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French Post-Fire BAER

Unit Information

Sequoia National Forest
U.S. Forest Service
1839 S. Newcomb St
Porterville, CA 93257

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French Post-Fire BAER Soil Burn Severity Map Released

French Post-Fire BAER Burned Area Emergency Response
Announcements – 9/30/2021

FRENCH POST-FIRE BAER SOIL BURN SEVERITY MAP RELEASED

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USDA Forest Service Burned Area Emergency Response (BAER) assessment teams are multi-disciplinary teams sent to federal lands following significant wildfires to characterize the fire effects to watersheds, identify imminent post-fire threats to human life, safety, property, infrastructure, critical natural and cultural resources. Once the assessment is complete, the team develops BAER emergency treatment recommendations to mitigate identified risks. After the assessment, a different BAER team implements the assessment team’s recommended treatments and action stabilization measures.

For complex fires such as the French Fire, assessments are done as an inter-agency effort which includes a California State Watershed Emergency Response Team (WERT) (Watershed Emergency Response Team (acwi.gov). The CalFire WERT assessment team is currently evaluating burned private and state lands from the French Fire. Both assessment teams share information and data as they complete their burned area evaluations, analysis and subsequent reports.  The teams also collaborate with other agency, utility, and private entities.

These teams begin their assessment immediately after the fire threat passes. The team focuses on the direct damage caused by the fire rather than from fire suppression activities. Post-fire conditions such as loss of vegetation and the changes in the soils will increase the likelihood of floods and may cause potential debris and sediment flow impacts.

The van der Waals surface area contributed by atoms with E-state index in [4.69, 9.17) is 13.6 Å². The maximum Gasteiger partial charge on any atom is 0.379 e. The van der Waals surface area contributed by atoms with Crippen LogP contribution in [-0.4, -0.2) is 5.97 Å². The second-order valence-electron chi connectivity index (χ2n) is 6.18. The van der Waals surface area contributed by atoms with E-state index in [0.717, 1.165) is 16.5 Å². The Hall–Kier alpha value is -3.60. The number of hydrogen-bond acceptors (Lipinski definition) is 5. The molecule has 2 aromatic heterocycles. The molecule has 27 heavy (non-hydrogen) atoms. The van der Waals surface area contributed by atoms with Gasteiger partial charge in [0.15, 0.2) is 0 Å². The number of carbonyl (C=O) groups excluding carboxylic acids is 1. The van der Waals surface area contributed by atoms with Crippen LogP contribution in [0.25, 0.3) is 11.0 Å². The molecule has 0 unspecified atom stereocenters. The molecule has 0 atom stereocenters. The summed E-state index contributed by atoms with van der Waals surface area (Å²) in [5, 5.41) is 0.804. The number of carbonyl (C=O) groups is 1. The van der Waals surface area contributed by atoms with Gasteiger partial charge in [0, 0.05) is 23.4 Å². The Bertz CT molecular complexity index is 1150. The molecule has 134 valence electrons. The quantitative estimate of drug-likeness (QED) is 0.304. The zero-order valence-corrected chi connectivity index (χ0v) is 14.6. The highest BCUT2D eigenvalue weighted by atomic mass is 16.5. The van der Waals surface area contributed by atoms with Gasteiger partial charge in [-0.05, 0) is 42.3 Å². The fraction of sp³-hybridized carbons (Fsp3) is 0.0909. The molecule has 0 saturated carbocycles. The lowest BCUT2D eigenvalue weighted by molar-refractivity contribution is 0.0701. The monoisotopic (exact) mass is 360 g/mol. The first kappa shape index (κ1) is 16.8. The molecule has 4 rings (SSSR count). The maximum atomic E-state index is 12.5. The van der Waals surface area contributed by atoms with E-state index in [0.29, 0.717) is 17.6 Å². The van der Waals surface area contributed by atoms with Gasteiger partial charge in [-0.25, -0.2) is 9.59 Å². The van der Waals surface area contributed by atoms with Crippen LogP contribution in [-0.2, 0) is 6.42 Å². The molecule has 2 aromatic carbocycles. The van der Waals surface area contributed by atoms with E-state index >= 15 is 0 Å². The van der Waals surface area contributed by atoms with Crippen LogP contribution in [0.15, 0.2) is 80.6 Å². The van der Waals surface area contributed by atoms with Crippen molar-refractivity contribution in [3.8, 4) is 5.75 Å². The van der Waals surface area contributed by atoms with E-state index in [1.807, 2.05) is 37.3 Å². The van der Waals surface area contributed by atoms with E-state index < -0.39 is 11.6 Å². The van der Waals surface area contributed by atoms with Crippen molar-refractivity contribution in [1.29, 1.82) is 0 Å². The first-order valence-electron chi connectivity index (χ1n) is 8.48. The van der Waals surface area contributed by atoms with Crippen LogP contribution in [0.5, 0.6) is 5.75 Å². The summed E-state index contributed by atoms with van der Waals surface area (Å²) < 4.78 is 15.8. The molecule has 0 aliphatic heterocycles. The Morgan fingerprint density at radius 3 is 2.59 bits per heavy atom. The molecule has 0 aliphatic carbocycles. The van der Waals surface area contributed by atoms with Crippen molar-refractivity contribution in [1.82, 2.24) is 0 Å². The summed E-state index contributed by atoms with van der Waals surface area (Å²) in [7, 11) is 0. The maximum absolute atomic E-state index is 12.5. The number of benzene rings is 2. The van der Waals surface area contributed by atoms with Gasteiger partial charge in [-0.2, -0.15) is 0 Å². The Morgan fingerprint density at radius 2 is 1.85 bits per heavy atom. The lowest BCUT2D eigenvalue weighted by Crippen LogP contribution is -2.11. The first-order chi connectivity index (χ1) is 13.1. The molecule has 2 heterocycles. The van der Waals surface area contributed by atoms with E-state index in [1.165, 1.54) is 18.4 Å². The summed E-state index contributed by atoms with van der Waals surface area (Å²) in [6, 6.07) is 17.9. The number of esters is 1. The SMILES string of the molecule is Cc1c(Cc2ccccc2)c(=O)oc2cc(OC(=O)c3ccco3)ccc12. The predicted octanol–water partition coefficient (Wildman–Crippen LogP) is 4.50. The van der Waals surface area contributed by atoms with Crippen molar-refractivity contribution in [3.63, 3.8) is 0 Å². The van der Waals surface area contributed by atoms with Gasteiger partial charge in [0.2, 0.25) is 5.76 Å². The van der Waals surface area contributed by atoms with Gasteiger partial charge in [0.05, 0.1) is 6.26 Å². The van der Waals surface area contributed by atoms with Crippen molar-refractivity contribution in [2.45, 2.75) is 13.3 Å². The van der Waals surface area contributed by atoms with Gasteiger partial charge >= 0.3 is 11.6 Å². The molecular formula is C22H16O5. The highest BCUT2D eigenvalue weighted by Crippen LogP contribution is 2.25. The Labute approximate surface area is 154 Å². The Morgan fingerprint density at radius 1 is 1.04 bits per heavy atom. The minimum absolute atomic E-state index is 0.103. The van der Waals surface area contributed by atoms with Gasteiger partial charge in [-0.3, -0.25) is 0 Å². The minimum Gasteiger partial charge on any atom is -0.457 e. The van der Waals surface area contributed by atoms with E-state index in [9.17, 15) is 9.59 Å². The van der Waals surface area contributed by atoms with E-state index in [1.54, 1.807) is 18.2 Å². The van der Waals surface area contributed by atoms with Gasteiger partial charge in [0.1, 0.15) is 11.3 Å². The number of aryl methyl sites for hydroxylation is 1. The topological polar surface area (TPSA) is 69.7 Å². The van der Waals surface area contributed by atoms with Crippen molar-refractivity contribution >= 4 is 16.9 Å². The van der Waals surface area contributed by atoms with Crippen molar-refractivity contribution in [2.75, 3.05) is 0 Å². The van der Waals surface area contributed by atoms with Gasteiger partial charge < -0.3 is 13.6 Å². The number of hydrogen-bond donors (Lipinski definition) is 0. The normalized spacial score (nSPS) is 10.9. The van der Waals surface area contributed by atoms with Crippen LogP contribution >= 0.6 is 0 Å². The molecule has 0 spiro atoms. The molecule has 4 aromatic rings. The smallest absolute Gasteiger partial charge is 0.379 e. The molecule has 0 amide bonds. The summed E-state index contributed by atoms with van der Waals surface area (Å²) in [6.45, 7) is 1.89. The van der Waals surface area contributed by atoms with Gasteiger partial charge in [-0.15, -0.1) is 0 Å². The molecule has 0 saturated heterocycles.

BAER specialists recently completed their data gathering and analysis of the French burned area to produce a Soil Burn Severity (SBS) map of the 27,285-acre fire. The map and the data display SBS categories of burn severity including Unburned/Very Low, Low, Moderate, and High. Approximately 54% of the 27,285 acres are either Unburned/Very Low and/or Low SBS, while 40% sustained a Moderate SBS and about 6% High SBS.

It is important to note that the BAER team assesses the effects on soils and not the effects to vegetation. SBS characterizes the soil surface and below-ground impact, whereas vegetation effects are determined based on mortality and vegetation canopy changes.

Changes in soil cover, water repellency, and soil physical/biological changes determine the severity level of soil burn severity. Changes in water repellency are a much-discussed fire effect.  Water repellency is a natural soil property. Fire can increase the severity and the thickness of the water repellent soil, significantly affects post-fire water runoff.